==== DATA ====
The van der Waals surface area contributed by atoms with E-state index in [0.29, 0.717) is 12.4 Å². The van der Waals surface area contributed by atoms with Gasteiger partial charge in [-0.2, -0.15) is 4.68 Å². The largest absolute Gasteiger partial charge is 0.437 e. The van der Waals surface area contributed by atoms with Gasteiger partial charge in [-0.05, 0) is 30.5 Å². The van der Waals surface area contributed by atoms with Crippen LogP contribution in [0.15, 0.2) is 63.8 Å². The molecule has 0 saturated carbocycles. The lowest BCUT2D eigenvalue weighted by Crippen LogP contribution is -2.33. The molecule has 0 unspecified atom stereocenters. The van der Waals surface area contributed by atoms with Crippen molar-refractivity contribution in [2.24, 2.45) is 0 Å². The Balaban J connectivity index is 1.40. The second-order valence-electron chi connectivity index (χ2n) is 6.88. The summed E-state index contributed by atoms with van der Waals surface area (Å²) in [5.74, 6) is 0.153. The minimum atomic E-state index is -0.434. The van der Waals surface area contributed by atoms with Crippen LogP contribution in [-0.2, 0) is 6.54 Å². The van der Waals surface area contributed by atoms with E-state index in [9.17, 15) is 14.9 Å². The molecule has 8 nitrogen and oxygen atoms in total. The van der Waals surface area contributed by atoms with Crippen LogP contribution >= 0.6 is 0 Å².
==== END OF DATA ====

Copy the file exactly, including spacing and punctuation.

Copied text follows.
The van der Waals surface area contributed by atoms with E-state index in [0.29, 0.717) is 12.4 Å². The van der Waals surface area contributed by atoms with Gasteiger partial charge in [-0.2, -0.15) is 4.68 Å². The largest absolute Gasteiger partial charge is 0.437 e. The van der Waals surface area contributed by atoms with Gasteiger partial charge in [-0.05, 0) is 30.5 Å². The van der Waals surface area contributed by atoms with Crippen LogP contribution in [0.15, 0.2) is 63.8 Å². The molecule has 0 saturated carbocycles. The lowest BCUT2D eigenvalue weighted by Crippen LogP contribution is -2.33. The molecule has 0 unspecified atom stereocenters. The van der Waals surface area contributed by atoms with Crippen molar-refractivity contribution in [2.24, 2.45) is 0 Å². The Balaban J connectivity index is 1.40. The second-order valence-electron chi connectivity index (χ2n) is 6.88. The summed E-state index contributed by atoms with van der Waals surface area (Å²) in [5.74, 6) is 0.153. The minimum atomic E-state index is -0.434. The van der Waals surface area contributed by atoms with Crippen LogP contribution in [-0.2, 0) is 6.54 Å². The van der Waals surface area contributed by atoms with E-state index in [9.17, 15) is 14.9 Å². The molecule has 8 nitrogen and oxygen atoms in total. The van der Waals surface area contributed by atoms with Crippen LogP contribution >= 0.6 is 0 Å².